Years: 1992 - 2000
Although only 11 of the world's Top 20 competed in the men's event at Seoul 1988, by the time Barcelona came round four years later, the Olympic appeal had really caught on. All of the world's Top 5 men – Jim Courier, Stefan Edberg, Boris Becker, Goran Ivanisevic and Pete Sampras – took part.
Yet at the end of a wonderful event, it was Switzerland's Marc Rosset who carried off the gold, winning a dramatic five-set final against Spain's Jordi Arrese 76(2) 64 36 46 86. Along the way Rosset had beaten both Courier and Ivanisevic, the proud bearer of the Croatian flag during the opening ceremony.
Ivanisevic ran out of energy in the semifinals after having battled through four successive five-set matches on the slow clay to get there. Ivanisevic won a bronze medal in singles and, with Goran Prpic, another bronze in doubles.
Germany's Boris Becker and Michael Stich, who won the gold medal in doubles, helped provide the perfect riposte to those who hinted that the top players were still not totally committed.
With the King and Queen of Spain as ardent supporters, there was naturally considerable pressure on the Barcelona native Arantxa Sanchez-Vicario to win gold in the women's singles, but in the semifinals she was outlasted by an inspired Jennifer Capriati. Capriati went on to play one of her greatest matches to beat Graf from a set down in the final 36 63 64.
Stone Mountain Park, 16 miles east of Atlanta, was the setting for the 1996 Olympic Tennis Event where the respective singles champions, Andre Agassi and Lindsay Davenport, naturally enjoyed ecstatic support from the large American crowds.
Davenport, the ninth seed, dropped only one set in reaching the final where she beat Arantxa Sanchez-Vicario 76(8) 62. The bronze medal went to Jana Novotna in a play-off against Mary Joe Fernandez, who had the compensation of winning gold in the doubles with Gigi Fernandez - no relation! That was actually a historic moment for the Fernandez duo, as they became the only players to successfuly defend an Olympic tennis title, having also won gold in Barcelona.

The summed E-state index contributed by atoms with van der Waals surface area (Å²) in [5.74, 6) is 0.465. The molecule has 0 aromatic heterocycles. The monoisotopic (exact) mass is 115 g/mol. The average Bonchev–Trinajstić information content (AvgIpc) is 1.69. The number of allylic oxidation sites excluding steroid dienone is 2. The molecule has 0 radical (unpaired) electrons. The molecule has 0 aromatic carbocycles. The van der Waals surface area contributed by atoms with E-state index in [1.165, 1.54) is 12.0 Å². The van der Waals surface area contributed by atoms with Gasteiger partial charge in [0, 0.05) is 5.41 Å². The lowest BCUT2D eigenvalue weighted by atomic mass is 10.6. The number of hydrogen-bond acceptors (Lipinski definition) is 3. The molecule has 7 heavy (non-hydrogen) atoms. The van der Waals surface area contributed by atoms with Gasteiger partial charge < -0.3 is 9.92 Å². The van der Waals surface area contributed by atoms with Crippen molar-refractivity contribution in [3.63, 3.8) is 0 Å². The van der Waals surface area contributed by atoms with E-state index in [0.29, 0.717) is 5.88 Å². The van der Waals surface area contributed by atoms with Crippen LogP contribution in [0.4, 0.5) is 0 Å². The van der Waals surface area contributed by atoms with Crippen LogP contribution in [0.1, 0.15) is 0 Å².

From what was eventually a weaker than expected men's singles field, including only three of the Top 10, Agassi was fortunate to survive a stormy quarterfinal against Wayne Ferreira, in which he might have been disqualified for losing his temper as well as his serve.
But, in a one-sided final, he swept away Spain's Sergi Bruguera 62 63 61 in 77 minutes and watched by his father, a member of the Iranian Olympic boxing team in the 1952 Games, called it "the greatest accomplishment I have ever had in the sport." Leander Paes from India earned the bronze.
Todd Woodbridge and Mark Woodforde, won a first tennis gold medal for Australia. Having saved two match points in the semifinal against the Dutchmen Jacco Eltingh and Paul Haarhuis, the "Woodies" beat Great Britain's Neil Broad and Tim Henman for the golden glory.
What Woodbridge and Woodforde discovered in Atlanta, Yevgeny Kafelnikov had confirmed in Sydney: however many Grand Slam titles you win on the tennis tour, an Olympic gold medal counts for more among a large swathe of sports fans.
Kafelnikov, who had become Russia’s first player to be ranked world No. 1 after winning the French Open in 1996 and Australian Open in 1999, cites his gold medal from the 2000 Sydney Olympics as his greatest achievement, and the one he is most respected for back home. He beat Tommy Haas in the gold medal match.
The smile on the face of Arnaud Di Pasquale when he beat Roger Federer to take bronze – and Federer’s corresponding dejection – also testify to how much any medal means to even the biggest-earning tennis professionals.
If Steffi Graf had gilded her Grand Slam in 1988, Venus Williams did something similar in 2000. Arriving in Sydney unbeaten since the French Open, the elder of the two tennis-playing sisters prevented Russia from taking both singles gold medals when she beat Elena Dementieva to extend her personal unbeaten run to 35 matches. She also took the doubles gold with her sister, Serena.
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